This dissertation shows that operating systems can provide fundamental services an order of magnitude more efficiently than traditional implementations. It describes the implementation of a new operating system kernel, Synthesis, that achieves this level of performance.
The Synthesis kernel combines several new techniques to provide high performance without sacrificing the expressive power or security of the system. The new ideas include:
- Run-time code synthesis - a systematic way of creating executable machine code at runtime to optimize frequently-used kernel routines - queues, buffers, context switchers, interrupt handlers, and system call dispatchers - for specific situations, greatly reducing their execution time.
- Fine-grain scheduling - a new process-scheduling technique based on the idea of feedback that performs frequent scheduling actions and policy adjustments (at submillisecond intervals) resulting in an adaptive, self-tuning system that can support real-time data streams.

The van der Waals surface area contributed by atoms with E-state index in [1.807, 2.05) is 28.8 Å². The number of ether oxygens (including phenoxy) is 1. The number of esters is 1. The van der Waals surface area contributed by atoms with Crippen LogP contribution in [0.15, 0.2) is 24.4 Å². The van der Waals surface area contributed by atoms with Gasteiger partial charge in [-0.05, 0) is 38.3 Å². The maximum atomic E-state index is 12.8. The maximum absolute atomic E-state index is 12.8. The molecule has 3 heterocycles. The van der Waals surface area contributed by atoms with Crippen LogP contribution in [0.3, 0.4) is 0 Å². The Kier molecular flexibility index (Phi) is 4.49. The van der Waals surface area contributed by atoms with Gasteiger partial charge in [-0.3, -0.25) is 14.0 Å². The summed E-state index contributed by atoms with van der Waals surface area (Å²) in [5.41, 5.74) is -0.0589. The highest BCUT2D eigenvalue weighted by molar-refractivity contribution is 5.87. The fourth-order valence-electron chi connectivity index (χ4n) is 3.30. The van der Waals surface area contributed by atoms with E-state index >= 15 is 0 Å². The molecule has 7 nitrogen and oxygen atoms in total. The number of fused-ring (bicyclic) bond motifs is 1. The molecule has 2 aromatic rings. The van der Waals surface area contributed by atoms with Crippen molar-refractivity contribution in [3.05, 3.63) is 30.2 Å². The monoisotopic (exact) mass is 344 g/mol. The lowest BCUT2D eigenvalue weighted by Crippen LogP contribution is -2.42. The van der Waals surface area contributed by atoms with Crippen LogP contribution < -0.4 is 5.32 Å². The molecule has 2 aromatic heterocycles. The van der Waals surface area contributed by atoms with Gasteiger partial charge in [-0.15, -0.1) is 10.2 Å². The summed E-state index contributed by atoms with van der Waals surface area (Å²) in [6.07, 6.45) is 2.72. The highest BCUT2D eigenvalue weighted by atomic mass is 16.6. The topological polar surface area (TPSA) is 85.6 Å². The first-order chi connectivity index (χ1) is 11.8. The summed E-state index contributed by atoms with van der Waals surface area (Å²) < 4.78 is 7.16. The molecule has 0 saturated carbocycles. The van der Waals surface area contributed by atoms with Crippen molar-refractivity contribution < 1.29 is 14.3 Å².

- Lock-free optimistic synchronization is shown to be a practical, efficient alternative to lock-based synchronization methods for the implementation of multiprocessor operating system kernels.
- An extensible kernel design that provides for simple expansion to support new kernel services and hardware devices while allowing a tight coupling between the kernel and the applications, blurring the distinction between user and kernel services.